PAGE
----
Hydropower Explained Simply: Energy Technologies Explained Simply Series (Volume 3)

  • Publish Date: 2012-09-12
  • Binding: Paperback
  • Author: Mark Fennell
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  • Regular price $33.80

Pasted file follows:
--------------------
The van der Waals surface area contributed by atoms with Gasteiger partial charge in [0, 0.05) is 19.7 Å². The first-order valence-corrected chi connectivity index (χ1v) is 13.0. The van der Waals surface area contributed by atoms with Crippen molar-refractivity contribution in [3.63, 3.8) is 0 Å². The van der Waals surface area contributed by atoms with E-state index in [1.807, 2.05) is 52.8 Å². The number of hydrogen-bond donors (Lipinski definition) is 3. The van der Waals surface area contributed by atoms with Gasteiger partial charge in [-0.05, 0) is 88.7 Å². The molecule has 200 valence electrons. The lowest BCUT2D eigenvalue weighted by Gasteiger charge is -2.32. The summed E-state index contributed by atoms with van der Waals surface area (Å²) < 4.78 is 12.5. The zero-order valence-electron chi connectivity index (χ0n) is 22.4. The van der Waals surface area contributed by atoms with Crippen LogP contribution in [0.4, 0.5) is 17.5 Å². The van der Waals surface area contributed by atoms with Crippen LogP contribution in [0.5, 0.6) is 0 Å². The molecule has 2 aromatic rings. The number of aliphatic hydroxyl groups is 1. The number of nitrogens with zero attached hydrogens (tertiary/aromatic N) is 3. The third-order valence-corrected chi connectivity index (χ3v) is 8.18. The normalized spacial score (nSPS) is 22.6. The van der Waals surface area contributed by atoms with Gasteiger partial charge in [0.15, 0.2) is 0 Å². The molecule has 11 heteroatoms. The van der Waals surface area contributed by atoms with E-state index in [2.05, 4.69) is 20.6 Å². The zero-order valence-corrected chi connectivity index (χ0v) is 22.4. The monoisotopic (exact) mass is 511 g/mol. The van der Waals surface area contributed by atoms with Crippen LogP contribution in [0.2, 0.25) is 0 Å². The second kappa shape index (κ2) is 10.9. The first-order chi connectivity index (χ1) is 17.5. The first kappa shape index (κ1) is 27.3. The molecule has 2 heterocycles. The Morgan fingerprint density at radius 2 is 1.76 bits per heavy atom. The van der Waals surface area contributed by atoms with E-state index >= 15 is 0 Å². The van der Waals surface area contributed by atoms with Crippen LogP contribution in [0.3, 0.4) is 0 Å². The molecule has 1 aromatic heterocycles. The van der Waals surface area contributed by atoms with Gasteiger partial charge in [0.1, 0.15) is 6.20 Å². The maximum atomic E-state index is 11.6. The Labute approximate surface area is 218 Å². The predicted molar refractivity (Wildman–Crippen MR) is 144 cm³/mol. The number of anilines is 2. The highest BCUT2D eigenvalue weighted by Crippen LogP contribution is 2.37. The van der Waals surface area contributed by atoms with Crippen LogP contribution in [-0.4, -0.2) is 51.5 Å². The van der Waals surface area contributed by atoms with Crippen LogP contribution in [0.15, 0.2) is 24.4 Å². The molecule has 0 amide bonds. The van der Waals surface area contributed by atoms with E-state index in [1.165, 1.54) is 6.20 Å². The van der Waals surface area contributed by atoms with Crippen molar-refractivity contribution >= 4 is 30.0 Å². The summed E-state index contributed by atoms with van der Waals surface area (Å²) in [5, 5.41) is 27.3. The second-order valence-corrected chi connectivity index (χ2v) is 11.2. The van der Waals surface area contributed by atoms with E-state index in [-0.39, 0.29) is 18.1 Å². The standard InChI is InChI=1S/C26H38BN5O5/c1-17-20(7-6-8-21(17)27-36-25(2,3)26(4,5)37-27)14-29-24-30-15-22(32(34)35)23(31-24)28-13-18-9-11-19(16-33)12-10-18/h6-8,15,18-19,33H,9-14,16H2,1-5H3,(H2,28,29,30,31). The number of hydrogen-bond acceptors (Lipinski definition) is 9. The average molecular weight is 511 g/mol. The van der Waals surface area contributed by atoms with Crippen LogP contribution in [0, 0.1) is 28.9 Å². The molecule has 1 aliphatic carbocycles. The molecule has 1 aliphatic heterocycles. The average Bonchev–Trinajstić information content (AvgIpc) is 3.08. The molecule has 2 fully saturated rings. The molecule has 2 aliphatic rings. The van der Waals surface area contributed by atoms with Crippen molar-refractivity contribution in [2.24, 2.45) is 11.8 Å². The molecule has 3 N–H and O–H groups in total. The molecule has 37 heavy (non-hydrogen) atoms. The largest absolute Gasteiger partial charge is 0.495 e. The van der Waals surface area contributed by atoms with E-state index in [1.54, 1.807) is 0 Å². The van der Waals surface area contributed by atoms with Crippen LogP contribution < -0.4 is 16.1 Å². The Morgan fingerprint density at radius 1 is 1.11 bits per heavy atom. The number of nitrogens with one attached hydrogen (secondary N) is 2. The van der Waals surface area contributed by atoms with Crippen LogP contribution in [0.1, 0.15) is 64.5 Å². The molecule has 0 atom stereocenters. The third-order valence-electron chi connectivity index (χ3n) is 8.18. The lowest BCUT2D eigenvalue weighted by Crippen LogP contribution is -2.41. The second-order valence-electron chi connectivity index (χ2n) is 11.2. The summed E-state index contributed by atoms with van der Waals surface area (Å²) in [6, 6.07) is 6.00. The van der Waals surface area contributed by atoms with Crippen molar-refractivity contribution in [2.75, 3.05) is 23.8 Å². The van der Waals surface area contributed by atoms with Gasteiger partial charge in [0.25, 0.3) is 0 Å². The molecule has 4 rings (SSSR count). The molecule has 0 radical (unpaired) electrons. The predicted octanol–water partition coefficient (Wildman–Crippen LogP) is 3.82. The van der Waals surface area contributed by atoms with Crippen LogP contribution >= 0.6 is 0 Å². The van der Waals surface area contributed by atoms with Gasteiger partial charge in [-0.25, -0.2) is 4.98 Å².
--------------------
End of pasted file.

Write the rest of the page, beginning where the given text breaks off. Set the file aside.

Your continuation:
This book discusses the most important concepts of hydropower. Hydroelectric power is one of the oldest methods of creating electricity and it is still one of the best. There are virtually no environmental problems, there are only a few mechanical parts, and yet we can get large amounts of electricity from it. However, in order to make hydropower effective there are some practical factors to consider. The book begins by explaining the basic concepts of hydropower, and showing the reader how hydropower works. The second chapter discusses dams and rivers. Related topics include reservoirs, spillways, and removal of debris. The third chapter explains how to calculate the amount of power from a hydropower system, and offers essential hydropower calculations for any situation. The fourth chapter provides an overview of micro-hydro systems, with some practical tips for those readers who are considering installing such a system. Micro-hydro systems are growing in popularity world-wide, serving individual homes and small communities. This chapter provides an overview of factors to consider when installing your micro-hydro system. The final chapter discusses turbines in detail. Whether you are building a micro-hydro system or a megawatt power plant, it is important to choose the proper turbine for your particular situation. In addition, some of these turbines are used in other types of power systems, such as coal or natural gas. Table of Contents 3.1 Hydropower Basics a. Introduction b. Brief description of hydroelectric power c. Closer look at the process d. Key factors in the amount of power from hydroelectric plants e. Relationship between flow of the water and height of the dam 3.2 Dams, Reservoirs, and Rivers a. Introduction b. Dams c. Controlling Water Flow (Sluice Gate and Spillways) d. Penstocks and Trash Racks e. Reservoirs f. Rivers 3.3 Power Calculations for Hydropower a. Introduction b. Rate of the Water c. Volume and Flow Comparisons d. The Head (the distance the water falls) e. Calculating Power 3.4 Micro-Hydro a. Introduction b. Measuring for Feasibly and Design c. Changing the River, Building Dams d. Turbine Selection e. Batteries and Emergency Generators 3.5 Turbines for Hydropower a. General Points on Selecting Turbines b. Classic Water Wheel c. Pelton Wheel d. Turgo e. Propeller f. Kaplan g. Francis h. Cross-Flow i. Turbines Compared Appendix Bibliography Index